Everyone in education knows Harry and Rosemary Wong. Their famous book, The First Days of School: How to Be an Effective Teacher, is one of the books every practicing teacher has read or heard about in coursework. They believe the classroom's number one problem comes from procedures and routines.
It is a solid foundation for building an organized classroom where students know expectations, understand what is happening, and complete everything the same way each day.
Classrooms have changed. However, the need for this solid approach to procedures and routines is still the best approach to a solid foundation for an organized classroom focused on teaching and learning.
The changes we see in our classrooms are always a reflection of our society. Looking through history, we will see the influences from society in our schools. What are the discipline issues educators would say they face? I want to ask all of them to please share their number one discipline problem. Will you make a comment on the discipline issue which is the number one problem you face?
There are many ways to support our educational system—Locally, get involved actively. Many times schools will ask for engagement. “Please join us with a Family engagement night of reading.” “Please join us at Family Math night.” These are amazing and fun to be part of with your children, but being involved as a volunteer, member of a committee, holding an educational position like a school board member, or being involved with programs at the school has a more significant impact on the overall educational system. Schools, homes, and communities must collaborate with a focus on education and children. How can all of these resources work together to do what is best for the whole child? Many will provide their solutions, but it is up to the local community, parents, and school district to take a stand on what is best for the children involved with their system.
Lack of respect for authority, improving the social-emotional needs of students, understanding the purpose of education, and providing support to individual students are what I would like to provide solutions for home, school, and community. My Two-Rule philosophy helps to give a foundation to build what is needed to succeed not only in school but in life.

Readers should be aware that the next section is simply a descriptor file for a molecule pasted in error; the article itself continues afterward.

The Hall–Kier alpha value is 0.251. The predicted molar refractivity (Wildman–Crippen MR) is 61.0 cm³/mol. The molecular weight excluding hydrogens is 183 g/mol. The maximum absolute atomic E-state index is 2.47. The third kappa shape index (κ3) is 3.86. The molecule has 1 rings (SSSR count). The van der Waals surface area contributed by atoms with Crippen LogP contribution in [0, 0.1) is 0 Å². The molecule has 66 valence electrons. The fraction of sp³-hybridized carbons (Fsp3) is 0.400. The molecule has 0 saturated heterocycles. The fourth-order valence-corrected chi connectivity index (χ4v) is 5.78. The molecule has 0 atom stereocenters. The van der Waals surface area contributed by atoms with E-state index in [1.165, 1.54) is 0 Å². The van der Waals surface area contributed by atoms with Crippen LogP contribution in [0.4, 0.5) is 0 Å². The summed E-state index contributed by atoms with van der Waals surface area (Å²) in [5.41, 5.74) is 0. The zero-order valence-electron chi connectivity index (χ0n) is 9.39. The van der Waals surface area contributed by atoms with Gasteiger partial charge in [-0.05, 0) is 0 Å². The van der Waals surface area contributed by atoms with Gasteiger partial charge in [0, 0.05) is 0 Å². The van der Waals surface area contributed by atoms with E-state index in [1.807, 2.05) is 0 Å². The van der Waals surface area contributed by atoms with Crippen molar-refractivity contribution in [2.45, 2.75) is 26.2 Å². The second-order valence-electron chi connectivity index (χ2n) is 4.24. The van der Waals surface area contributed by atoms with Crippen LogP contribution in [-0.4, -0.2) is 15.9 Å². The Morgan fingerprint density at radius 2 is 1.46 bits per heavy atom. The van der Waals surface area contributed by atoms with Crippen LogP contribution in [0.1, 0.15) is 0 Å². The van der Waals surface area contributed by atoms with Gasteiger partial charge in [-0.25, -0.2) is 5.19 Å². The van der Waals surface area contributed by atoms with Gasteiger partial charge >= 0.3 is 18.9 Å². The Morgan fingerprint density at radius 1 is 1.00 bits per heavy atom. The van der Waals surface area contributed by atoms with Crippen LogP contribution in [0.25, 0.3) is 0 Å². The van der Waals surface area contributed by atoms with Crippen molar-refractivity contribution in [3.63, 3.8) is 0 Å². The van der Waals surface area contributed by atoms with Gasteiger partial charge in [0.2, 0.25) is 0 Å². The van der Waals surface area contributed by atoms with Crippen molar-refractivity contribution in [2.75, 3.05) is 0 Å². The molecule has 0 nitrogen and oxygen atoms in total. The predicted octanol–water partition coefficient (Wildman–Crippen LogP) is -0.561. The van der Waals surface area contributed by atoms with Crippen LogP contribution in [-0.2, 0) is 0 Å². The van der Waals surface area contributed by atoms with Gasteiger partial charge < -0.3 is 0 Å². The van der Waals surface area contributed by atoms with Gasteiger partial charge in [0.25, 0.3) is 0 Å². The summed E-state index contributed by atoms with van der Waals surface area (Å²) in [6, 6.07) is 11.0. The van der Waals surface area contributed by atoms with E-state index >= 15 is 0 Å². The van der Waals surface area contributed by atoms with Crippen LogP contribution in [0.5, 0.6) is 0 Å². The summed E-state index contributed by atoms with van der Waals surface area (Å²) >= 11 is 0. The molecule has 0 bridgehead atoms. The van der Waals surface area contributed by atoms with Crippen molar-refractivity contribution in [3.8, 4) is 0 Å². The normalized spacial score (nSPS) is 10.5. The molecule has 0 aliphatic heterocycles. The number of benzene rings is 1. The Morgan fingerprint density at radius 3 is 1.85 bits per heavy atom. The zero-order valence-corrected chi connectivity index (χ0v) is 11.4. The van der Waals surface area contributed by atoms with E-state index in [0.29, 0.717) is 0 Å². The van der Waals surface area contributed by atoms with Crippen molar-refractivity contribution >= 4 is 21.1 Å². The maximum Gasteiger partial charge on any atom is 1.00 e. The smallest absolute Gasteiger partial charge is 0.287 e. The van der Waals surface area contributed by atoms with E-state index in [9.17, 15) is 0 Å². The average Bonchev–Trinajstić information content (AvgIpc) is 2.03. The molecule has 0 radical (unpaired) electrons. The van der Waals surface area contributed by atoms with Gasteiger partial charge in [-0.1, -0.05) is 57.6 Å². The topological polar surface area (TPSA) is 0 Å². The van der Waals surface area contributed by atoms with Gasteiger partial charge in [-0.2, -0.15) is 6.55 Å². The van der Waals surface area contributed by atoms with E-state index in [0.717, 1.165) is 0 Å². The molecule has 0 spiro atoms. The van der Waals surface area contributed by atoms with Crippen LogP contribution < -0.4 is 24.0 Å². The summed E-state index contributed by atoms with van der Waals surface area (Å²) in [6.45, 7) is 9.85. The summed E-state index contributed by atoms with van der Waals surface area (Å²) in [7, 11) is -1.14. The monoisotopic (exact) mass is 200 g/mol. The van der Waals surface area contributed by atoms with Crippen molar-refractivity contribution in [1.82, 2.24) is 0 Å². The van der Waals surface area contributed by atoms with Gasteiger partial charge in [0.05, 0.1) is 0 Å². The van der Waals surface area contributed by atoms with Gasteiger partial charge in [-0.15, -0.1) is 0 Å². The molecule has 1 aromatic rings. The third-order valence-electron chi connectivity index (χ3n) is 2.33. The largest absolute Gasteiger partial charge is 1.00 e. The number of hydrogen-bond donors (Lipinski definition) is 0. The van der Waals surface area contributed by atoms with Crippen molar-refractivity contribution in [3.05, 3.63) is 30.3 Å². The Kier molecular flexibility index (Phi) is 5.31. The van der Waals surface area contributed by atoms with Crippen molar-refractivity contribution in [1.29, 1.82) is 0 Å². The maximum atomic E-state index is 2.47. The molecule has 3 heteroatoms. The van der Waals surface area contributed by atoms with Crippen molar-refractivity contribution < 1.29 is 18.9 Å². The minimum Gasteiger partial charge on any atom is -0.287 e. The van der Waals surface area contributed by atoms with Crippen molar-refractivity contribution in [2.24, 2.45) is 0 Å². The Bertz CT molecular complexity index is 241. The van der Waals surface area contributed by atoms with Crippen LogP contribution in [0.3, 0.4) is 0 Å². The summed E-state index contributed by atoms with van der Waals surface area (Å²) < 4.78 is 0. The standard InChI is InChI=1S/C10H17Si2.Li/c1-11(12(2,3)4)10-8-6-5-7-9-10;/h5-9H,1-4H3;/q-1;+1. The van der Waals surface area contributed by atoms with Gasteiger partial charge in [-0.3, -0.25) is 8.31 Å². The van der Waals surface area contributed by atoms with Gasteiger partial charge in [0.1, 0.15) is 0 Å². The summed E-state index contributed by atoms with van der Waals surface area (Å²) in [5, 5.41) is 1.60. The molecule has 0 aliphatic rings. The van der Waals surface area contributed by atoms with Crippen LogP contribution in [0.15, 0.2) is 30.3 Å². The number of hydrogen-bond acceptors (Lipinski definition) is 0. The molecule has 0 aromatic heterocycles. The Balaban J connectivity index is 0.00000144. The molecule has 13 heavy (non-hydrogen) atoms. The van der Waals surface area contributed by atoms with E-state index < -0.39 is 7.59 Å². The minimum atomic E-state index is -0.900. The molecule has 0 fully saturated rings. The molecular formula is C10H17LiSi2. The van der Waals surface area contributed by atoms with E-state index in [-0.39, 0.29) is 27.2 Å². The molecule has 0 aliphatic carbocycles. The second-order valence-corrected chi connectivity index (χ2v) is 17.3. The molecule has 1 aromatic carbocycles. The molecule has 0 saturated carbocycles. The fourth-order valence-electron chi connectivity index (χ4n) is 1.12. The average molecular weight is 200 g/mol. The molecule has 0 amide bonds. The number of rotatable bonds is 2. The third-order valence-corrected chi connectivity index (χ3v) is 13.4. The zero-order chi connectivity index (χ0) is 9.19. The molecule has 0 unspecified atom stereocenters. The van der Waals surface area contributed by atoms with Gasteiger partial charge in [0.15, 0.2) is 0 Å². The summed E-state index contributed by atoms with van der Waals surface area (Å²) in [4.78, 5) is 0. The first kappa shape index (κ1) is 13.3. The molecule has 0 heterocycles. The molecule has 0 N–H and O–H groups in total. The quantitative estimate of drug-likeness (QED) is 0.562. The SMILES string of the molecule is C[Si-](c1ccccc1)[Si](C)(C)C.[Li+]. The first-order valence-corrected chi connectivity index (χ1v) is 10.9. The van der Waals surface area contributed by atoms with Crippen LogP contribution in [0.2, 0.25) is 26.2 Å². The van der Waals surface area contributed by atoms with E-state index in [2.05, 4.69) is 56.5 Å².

The foundation of the philosophy is about choices. Students learn about the importance of helping themselves and others to feel good and safe where they are. When you understand the thinking process in this way, solutions are seen first, and problems begin to shrink. It is in asking the right questions, providing the answer, and learning responsibility for our choices.
The season has changed to winter, and the cold air is with us now. The fields have long been harvested and are resting until it is time for planting in the spring. I have often compared teaching to farming. Both work hard in planting seeds, caring, nurturing, and bringing in a harvest each year.
Students are returning from a break, and teachers are still working hard in planting seeds, nurturing, and applying additional support to help students develop and grow.
Improvement in academic achievement is realized with an increase in motivation and engagement. (Brandsford, 2000; Fredricks, 2014; Hattie, 2008; Schlechty, 2011). There are many books to advise, suggest, and guide us in ways to improve motivation and engagement. As teachers know, there are many times it is difficult to maintain, but not impossible when we can find the right rhythm to our teaching.
We can begin the rhythm with students returning by refreshing our minds to the routines and procedures and welcoming them to school. Let’s start with these:
As we begin the first week of January of 2023, work on getting back in the rhythm of re-teaching routines and procedures and helping everyone feel welcomed back to school. Begin by making efforts to help bring more attention to social-emotional learning by doing a self-check of “how do you feel today?” You can have kids place post-it notes with smiles and sad faces or utilize other ways to show emotions.
Feedback and questioning will be our focus for a few tips as we work on having students gain leadership in their learning pathways.
Motivation is derived from the word 'motive.’ Motives are a person's needs, desires, wants, urges, and reasons to do something. It's a crucial element in setting and attaining objectives. Motivation is one of the driving forces behind human behavior. It fuels competition and sparks social connections. When there is a lack of motivation or no motivation, it can lead to depression and mental health issues.
I found myself facing issues with motivation. I cannot have problems with motivation; I help provide motivation. It happens to all of us! Motivation is like a garden; you need to plant the seeds, care for them and when you find weeds, pull them!
I realized I had too many weeds growing in my garden of life. I have always surrounded myself with many positives; I did not notice the little things trickling into my little corner of the world. If you are not paying attention, the negativity grabs hold.
Negativity comes in little ripples through news, ads, articles, social media, and others. `Then when life adds a few little things, you find yourself unmotivated.
How do you change your motivation status? Change your routines, refocus and take time for yourself!
When you find yourself unmotivated, take time to recharge.